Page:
A state that cherishes its forests but struggles with power outages needs a novel solution for expanding energy resilience.
Creating a network of home battery systems can address reliability needs, especially in rural, low-income communities.
In this memo, the author makes the case for a virtual power plant connecting battery systems - improving energy resilience and ushering in clean energy.
The following memo, lightly edited for publication, was crafted in response to an assignment for the Yale Financing and Deploying Clean Energy Policy Course and should not be interpreted as the position or preference of the author’s department or employer.
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As a rural state with aggressive clean energy goals, Maine can set an example for clean energy adoption across the United States. This proves true in energy resilience as well as in the clean energy transition. Battery storage systems and virtual power plants offer an opportunity for individual ratepayers to improve energy reliability and contribute to Maine’s clean energy goals. Maine has several options for protecting and incentivizing ratepayers, especially low-income ratepayers, to own battery storage systems and join virtual power plant programs.
Poor Reliability & Dependence on Dirty, Uneconomical Peakers
Maine is a largely rural, densely forested state. Its highly dispersed electric grid is vulnerable to fallen trees. As a result, residents – especially lower-income rural residents – suffer the nation’s highest frequency of power outages, with an average of 3.9 outages per year for each customer. Maine also ranks 2nd on the list of longest average outage duration, with over 14 hours of downtime per year per customer.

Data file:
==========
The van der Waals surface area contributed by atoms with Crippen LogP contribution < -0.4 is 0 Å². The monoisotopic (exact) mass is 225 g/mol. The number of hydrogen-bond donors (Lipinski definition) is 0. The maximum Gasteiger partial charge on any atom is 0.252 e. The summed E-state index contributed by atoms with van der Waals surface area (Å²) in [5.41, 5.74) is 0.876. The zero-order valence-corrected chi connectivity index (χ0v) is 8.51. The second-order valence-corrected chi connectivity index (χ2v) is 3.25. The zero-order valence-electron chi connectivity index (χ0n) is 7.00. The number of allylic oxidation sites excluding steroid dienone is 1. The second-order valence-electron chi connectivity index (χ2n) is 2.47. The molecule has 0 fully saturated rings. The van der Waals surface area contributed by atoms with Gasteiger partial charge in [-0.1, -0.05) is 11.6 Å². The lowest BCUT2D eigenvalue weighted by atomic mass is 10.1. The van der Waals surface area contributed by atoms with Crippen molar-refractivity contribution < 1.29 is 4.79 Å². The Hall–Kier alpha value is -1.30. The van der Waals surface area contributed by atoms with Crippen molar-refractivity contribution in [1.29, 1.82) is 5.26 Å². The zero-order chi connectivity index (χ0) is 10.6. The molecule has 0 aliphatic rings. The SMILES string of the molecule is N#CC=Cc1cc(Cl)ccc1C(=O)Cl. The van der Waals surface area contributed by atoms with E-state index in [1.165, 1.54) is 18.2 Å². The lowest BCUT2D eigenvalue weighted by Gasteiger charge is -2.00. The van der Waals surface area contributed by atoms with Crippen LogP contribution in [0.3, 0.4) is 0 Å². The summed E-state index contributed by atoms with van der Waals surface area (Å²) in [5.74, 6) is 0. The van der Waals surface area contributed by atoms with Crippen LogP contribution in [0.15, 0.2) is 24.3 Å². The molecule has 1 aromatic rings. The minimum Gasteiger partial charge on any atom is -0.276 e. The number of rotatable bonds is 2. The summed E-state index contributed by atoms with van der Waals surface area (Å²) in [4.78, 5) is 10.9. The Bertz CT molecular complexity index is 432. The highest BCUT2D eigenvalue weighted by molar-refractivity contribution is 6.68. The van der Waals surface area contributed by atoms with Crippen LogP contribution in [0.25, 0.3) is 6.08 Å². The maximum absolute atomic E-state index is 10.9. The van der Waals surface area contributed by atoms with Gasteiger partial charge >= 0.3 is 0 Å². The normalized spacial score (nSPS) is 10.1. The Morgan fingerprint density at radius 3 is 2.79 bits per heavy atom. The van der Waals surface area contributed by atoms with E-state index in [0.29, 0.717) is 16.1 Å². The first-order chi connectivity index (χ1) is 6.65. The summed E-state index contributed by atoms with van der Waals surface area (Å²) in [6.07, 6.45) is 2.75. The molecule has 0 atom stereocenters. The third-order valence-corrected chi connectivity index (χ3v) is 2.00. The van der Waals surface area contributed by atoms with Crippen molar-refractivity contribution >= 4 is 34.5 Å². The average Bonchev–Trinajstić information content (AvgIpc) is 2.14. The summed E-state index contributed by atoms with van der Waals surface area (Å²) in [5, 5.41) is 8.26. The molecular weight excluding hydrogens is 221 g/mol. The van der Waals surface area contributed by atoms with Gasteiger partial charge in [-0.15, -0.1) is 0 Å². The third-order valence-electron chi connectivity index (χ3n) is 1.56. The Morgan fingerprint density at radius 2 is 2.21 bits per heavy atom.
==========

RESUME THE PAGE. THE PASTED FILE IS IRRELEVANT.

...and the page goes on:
The ISO-New England grid operator relies on a fleet of expensive peaker plants that emit too many greenhouse gases. Uneconomical during moderate demand periods, these plants are maintained to be ready for infrequent periods of high demand during heat waves or cold spells. Maine’s two least-used power plants, both fossil-fueled, produced less than 3.5% of the electricity generated in Maine from 2018-2020. The cost of keeping these plants in reserve for a few days’ use is passed on to ratepayers, increasing energy costs for all customers.
Customer-owned Battery Storage as a Solution
Customer-owned battery storage systems offer benefits at multiple scales:
1) improving customer experience with backup power during grid outages;
2) reducing the cost of electricity for all ratepayers by decreasing reliance on expensive peaker plants; and
3) reducing greenhouse gas emissions by expanding the grid’s capacity to absorb renewable energy and mitigate intermittency.
These benefits can work optimally when many customer-owned batteries are managed in aggregate. A “virtual power plant” (VPP) consisting of centrally managed customer-owned batteries enables an operator to plan for upcoming weather conditions and optimize for reliability, cost, and emissions reduction. An obvious drawback to VPPs is the hesitancy of battery owners to allow another party to control their systems. However, the high upfront cost of batteries presents an opportunity to incentivize participation in managed VPP programs.
Policy Design and Implementation